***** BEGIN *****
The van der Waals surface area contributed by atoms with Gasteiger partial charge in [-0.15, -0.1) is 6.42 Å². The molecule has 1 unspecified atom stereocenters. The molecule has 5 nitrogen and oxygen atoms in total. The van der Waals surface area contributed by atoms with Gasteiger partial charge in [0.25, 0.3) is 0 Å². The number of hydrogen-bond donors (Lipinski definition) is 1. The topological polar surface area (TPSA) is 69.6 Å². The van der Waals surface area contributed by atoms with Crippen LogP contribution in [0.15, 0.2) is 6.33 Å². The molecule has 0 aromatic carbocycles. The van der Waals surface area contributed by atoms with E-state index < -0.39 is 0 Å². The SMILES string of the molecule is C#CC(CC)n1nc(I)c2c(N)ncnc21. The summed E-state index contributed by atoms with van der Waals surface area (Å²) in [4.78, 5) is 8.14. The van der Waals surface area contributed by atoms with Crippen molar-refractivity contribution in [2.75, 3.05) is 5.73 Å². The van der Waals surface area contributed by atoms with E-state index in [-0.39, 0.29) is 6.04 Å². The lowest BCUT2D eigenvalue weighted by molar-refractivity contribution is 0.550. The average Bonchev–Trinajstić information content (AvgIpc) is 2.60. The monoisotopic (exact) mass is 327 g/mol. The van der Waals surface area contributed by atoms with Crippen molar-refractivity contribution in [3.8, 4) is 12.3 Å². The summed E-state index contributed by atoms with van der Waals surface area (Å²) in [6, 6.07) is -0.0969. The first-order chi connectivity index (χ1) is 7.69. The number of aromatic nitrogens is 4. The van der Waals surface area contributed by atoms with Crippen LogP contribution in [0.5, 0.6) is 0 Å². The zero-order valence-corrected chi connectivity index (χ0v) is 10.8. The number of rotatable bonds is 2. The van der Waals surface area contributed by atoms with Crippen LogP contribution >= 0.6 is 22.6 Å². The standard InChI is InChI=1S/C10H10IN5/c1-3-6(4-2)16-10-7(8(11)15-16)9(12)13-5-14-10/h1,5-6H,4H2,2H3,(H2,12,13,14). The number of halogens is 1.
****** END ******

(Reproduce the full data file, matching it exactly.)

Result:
The van der Waals surface area contributed by atoms with Gasteiger partial charge in [-0.15, -0.1) is 6.42 Å². The molecule has 1 unspecified atom stereocenters. The molecule has 5 nitrogen and oxygen atoms in total. The van der Waals surface area contributed by atoms with Gasteiger partial charge in [0.25, 0.3) is 0 Å². The number of hydrogen-bond donors (Lipinski definition) is 1. The topological polar surface area (TPSA) is 69.6 Å². The van der Waals surface area contributed by atoms with Crippen LogP contribution in [0.15, 0.2) is 6.33 Å². The molecule has 0 aromatic carbocycles. The van der Waals surface area contributed by atoms with E-state index < -0.39 is 0 Å². The SMILES string of the molecule is C#CC(CC)n1nc(I)c2c(N)ncnc21. The summed E-state index contributed by atoms with van der Waals surface area (Å²) in [4.78, 5) is 8.14. The van der Waals surface area contributed by atoms with Crippen molar-refractivity contribution in [2.75, 3.05) is 5.73 Å². The van der Waals surface area contributed by atoms with E-state index in [-0.39, 0.29) is 6.04 Å². The lowest BCUT2D eigenvalue weighted by molar-refractivity contribution is 0.550. The average Bonchev–Trinajstić information content (AvgIpc) is 2.60. The monoisotopic (exact) mass is 327 g/mol. The van der Waals surface area contributed by atoms with Crippen molar-refractivity contribution in [3.8, 4) is 12.3 Å². The summed E-state index contributed by atoms with van der Waals surface area (Å²) in [6, 6.07) is -0.0969. The first-order chi connectivity index (χ1) is 7.69. The number of aromatic nitrogens is 4. The van der Waals surface area contributed by atoms with Crippen LogP contribution in [0.5, 0.6) is 0 Å². The zero-order valence-corrected chi connectivity index (χ0v) is 10.8. The number of rotatable bonds is 2. The van der Waals surface area contributed by atoms with Crippen LogP contribution >= 0.6 is 22.6 Å². The standard InChI is InChI=1S/C10H10IN5/c1-3-6(4-2)16-10-7(8(11)15-16)9(12)13-5-14-10/h1,5-6H,4H2,2H3,(H2,12,13,14). The number of halogens is 1.